SMBs need capabilities beyond banking and a better understanding of the value of data sharing

Business management tools are a key differentiator between the SMB and retail banking market segments. Why? A significant amount of relevant data is stored in business management tools that FIs do not currently have access to. Our research found that nearly 60% of medium-sized businesses use some form of business management tool such as accounting software or a CRM, while only 25% of small businesses use any. This presents a few different opportunities for FIs when it comes to how they partner with their SMB clients:

  • Supporting SMBs of all sizes in digital transformation: FIs that want to better understand their SMB clients must find ways to help them store relevant business data in digital formats. You have an opportunity to support SMBs across digital transformation by partnering with providers that build business management tools. You can then choose to provide these products as a service directly to SMB customers. As previously mentioned, close to 75% of small businesses, and more than 40% of medium-sized businesses, would stand to benefit from this service.
  • Integrating banking products into new channels: FIs might also consider offering traditional banking products — such as loans through distribution channels — that typically fall outside of their own ecosystem. For example, you could provide short-term loans directly through accounting software to help SMBs better manage cash flow.

Despite the opportunities presented above, SMBs ranked non-traditional services such as a business tracking dashboards or a marketplace of tools as sixth out of nine possible priorities included in our survey. Furthermore, medium-sized businesses ranked non-traditional services as the least important category on the aggregate. This tells us that offering these products to SMBs is not enough. FIs must also invest the time and resources to educate SMBs on the value these non-traditional services can deliver.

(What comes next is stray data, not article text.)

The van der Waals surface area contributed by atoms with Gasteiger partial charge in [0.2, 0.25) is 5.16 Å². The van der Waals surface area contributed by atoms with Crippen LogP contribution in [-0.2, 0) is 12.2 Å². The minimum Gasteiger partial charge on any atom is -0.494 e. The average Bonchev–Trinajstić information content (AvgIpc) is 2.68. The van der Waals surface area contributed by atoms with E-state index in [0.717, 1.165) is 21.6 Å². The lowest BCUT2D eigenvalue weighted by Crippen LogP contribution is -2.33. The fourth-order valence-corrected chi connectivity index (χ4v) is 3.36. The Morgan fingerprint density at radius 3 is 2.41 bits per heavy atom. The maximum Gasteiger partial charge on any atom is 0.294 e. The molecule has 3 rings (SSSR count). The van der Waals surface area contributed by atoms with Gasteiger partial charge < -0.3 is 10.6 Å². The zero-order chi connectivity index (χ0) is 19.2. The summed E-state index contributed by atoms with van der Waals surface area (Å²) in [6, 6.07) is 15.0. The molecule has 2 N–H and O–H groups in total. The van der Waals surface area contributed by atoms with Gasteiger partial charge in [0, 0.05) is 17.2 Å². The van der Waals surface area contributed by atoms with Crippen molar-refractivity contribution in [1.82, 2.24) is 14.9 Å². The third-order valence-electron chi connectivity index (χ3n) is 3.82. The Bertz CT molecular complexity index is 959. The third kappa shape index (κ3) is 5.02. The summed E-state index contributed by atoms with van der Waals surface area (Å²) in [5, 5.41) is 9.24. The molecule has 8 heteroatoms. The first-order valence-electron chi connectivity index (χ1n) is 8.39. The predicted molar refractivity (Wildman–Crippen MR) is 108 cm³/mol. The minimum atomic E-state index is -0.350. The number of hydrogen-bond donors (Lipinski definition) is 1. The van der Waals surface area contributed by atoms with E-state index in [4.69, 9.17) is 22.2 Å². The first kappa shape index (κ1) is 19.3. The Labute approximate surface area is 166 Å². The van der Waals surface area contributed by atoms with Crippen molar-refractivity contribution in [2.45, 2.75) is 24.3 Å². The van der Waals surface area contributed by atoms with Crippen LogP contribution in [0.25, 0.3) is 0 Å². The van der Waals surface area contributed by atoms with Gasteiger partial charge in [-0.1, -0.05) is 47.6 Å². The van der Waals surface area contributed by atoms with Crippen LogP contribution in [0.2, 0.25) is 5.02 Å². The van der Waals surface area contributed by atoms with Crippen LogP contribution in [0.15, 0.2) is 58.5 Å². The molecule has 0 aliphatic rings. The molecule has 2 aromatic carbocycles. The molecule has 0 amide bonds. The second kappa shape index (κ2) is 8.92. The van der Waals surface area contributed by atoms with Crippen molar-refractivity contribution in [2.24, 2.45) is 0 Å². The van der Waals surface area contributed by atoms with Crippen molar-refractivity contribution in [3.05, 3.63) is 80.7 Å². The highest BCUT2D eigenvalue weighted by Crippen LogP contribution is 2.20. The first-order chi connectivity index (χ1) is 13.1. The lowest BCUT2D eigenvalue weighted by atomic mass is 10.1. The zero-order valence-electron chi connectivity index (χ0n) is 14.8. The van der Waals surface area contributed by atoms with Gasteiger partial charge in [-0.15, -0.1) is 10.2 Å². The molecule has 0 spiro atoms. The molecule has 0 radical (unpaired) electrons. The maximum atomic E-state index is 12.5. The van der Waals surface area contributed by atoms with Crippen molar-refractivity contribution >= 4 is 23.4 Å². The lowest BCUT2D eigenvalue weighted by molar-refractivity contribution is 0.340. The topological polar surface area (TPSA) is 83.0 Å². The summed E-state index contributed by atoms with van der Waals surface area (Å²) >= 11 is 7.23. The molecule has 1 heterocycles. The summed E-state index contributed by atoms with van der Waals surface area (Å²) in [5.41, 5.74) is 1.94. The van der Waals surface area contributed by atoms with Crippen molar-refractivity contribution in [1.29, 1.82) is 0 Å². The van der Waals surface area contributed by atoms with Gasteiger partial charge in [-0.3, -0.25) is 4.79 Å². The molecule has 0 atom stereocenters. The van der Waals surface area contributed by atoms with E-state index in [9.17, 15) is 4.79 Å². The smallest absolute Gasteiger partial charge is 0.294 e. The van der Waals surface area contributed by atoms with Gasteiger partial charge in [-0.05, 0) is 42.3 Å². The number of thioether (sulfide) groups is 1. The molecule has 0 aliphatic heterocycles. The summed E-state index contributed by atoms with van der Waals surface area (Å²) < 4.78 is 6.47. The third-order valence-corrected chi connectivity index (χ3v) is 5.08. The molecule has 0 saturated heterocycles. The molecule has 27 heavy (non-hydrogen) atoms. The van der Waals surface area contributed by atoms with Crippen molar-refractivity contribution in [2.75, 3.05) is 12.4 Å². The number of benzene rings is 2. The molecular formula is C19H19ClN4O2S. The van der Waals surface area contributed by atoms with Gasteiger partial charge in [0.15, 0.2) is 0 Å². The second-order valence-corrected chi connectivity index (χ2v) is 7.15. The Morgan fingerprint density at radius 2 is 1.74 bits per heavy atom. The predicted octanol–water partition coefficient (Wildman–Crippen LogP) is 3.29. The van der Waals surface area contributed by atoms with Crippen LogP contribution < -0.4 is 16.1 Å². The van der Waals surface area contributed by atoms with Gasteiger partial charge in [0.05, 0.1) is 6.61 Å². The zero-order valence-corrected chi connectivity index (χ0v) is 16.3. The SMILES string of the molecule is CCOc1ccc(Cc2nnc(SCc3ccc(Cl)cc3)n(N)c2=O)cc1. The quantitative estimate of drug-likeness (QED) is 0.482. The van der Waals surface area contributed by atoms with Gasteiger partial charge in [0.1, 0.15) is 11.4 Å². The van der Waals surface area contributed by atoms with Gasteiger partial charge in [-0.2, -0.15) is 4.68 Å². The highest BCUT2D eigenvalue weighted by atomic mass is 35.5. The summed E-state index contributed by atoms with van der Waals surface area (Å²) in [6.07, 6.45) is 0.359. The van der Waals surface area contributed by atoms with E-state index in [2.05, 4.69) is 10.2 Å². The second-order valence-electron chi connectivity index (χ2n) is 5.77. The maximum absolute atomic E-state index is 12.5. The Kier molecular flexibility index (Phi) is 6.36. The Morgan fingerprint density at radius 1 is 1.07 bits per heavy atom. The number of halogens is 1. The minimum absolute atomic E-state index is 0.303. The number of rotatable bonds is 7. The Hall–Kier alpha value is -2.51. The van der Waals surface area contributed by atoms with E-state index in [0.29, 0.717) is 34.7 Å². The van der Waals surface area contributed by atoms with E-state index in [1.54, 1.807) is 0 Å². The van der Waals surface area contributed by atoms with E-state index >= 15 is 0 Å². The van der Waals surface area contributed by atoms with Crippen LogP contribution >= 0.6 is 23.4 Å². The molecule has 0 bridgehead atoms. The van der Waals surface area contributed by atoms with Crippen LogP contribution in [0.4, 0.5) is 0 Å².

Hyper-personalization is the most important value exchange attribute

When it comes to incentivizing SMBs to share data, financial services providers must find ways to deliver highly personalized offers. Unlike personal banking clients, SMBs are not as clearly motivated by financial incentives. The smallest SMBs — those with less than $500k in annual revenue — are highly motivated by financial incentives, while those with larger revenues showed very limited interest in the same financial incentives. Business life stage is another key determinant for an SMB’s preferences on incentivization. SMBs that are growing are 57% more interested in non-financial incentives such as such as ease of purchase or rewards points than those that are winding down.

All these variations across demographic characteristics of SMBs reinforce the case for hyper-personalization for this market segment. Put simply: no two SMBs are alike. Your outreach to them shouldn’t be, either.

   How can you capitalize on this insight?

  • Reconsider traditional banking models by assisting SMBs in digitally transforming their financial operations.
  • Take a hyper-personalized approach to determining which incentives work for each type of SMB client. Remember: incentivization isn’t as simple for SMBs as it is for personal banking clients.
How do financial institutions move forward from here?

Consumer expectations haven’t simply changed. They’ve done so at a remarkable pace, one that’s gaining momentum as time surges on. Hyper-personalize value propositions with specific clients in mind. Build your open banking strategy around unique differentiators and use cases. Invest in data and analytics capabilities so you can develop more personalized customer offerings. Tackling these areas now will divide the leaders from the laggards in the post-pandemic market.

If you’re interested in learning more about our survey, we would be excited to share a personalized report about your financial institution’s customers’ preferences. 



Financial institutions are very well positioned to reap the benefits of open banking. Customer interest is peaking across all segments and the value equation is becoming clearer. Small and medium-sized businesses (SMBs) are willing to deepen relationships with their existing banking providers in exchange for tools and propositions that can help them grow. The EY study is a deep dive into the preferences of retail and SMB customers, what data they’re willing to share, with whom they’re willing to share it and what they expect in return.

About this article

By Abhishek Sinha

EY Canada Partner, National Banking Technology Leader

Senior leader focused on the transformative impact of technology on various industries. Dreamer. Futurist. Dad.